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Autism Explored 2019

Buju Architects attended Autism Explored 2019 organised by Civil Service Local North West this year.

It was an event to raise awareness and gain a better understanding of autism. We enjoyed hearing from a wide variety of speakers, all giving a different perspective on autism. 

‘It isn’t a disability but an ability to think differently’.

One of the speakers Mark Palmer from Civil Service spoke about his experience of living with autism and how it affects his day to day life in the office. He said, “When you have met one autistic person, you have met one autistic person. Every single person is different. Talk to autistic people – the best way to learn.” Those who want to learn more can communicate with people with autism via #askingautistics on Twitter. He spoke about how large open plan designs in offices must consider the level of noise, it may be that certain areas need to be separated with barriers or introduce desk separators for those who are autistic. Mari Saeki, from Greater Manchester Autism Consortium, went onto give us an informative overview of activities in Greater Manchester.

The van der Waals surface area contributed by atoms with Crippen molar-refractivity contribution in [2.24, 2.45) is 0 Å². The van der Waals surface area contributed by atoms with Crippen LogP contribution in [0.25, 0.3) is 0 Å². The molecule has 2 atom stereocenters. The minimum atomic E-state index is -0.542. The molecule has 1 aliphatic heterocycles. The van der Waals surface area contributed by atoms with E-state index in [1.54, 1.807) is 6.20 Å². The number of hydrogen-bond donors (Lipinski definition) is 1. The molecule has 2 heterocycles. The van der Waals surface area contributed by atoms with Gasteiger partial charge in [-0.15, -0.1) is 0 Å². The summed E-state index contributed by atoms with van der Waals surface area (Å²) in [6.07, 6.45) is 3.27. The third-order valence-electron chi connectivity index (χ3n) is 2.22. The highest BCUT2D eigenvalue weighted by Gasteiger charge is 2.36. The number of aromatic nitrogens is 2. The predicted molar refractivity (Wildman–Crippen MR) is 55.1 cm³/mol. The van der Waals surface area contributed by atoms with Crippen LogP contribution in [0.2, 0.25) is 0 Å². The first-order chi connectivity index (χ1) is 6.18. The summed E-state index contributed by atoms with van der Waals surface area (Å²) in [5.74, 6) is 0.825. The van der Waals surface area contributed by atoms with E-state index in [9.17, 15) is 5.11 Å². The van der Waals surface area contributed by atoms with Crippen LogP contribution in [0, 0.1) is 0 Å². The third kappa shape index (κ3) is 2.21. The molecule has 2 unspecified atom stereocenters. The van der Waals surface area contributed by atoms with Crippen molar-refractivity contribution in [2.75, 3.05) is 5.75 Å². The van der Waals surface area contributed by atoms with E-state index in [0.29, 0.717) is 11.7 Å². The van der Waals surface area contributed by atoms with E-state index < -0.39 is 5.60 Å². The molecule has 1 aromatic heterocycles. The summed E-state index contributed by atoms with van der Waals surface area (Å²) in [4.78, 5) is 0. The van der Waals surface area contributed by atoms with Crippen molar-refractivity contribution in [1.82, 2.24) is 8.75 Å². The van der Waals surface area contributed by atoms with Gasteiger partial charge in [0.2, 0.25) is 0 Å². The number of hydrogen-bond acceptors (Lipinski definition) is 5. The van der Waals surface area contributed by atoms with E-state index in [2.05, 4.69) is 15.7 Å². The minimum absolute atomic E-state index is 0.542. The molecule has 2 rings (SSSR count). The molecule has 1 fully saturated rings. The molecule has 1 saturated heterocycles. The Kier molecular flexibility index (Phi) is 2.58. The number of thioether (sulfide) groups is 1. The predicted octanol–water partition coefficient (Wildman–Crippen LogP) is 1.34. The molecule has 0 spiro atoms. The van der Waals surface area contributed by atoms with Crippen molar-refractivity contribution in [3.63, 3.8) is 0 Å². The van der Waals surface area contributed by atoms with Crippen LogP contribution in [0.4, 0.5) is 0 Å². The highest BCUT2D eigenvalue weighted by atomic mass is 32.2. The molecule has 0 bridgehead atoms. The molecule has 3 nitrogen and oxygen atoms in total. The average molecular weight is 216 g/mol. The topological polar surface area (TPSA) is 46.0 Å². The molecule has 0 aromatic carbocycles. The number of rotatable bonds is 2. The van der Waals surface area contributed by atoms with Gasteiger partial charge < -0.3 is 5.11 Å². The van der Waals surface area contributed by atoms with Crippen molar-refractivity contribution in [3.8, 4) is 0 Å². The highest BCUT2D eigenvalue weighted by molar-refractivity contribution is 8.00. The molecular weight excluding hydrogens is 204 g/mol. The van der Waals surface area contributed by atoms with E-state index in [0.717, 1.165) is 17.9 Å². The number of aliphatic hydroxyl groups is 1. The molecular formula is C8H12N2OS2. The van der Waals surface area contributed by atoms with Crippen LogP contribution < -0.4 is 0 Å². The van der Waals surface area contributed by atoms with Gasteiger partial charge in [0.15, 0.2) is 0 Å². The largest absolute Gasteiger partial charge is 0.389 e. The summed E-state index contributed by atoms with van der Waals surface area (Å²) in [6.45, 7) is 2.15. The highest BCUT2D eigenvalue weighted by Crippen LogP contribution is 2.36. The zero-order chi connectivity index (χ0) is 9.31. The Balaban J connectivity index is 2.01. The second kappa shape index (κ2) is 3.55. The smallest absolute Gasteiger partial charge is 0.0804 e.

Tessa Moreton from Act for Autism held a great session at Autism Explored 2019 explaining to us the neuroscience of autism and the importance of the three ‘hidden’ senses: proprioception, vestibular, and interoception. She discussed an autism myth is that it is a “mental illness,” but it actually is mental distress. It is a lifelong developmental condition that affects how people perceive the world and interact with others.

Four areas of difference:

  • Interacting
  • Processing
  • Communication
  • Sensory (Experiencing and regulating)

How does it feel to be autistic?

At birth, there is an explosion of synapses.  Brain scans of autistic infants show there is an oversupply of synapses – too much information to be able to understand and respond appropriately. Due to overload, reciprocal communication becomes harder, basic connections are not made to enable the child to relate, interact and react like their peers. “Autism makes things confusing.”

Buju Architects look forward to learning and sharing more about autism in the future!

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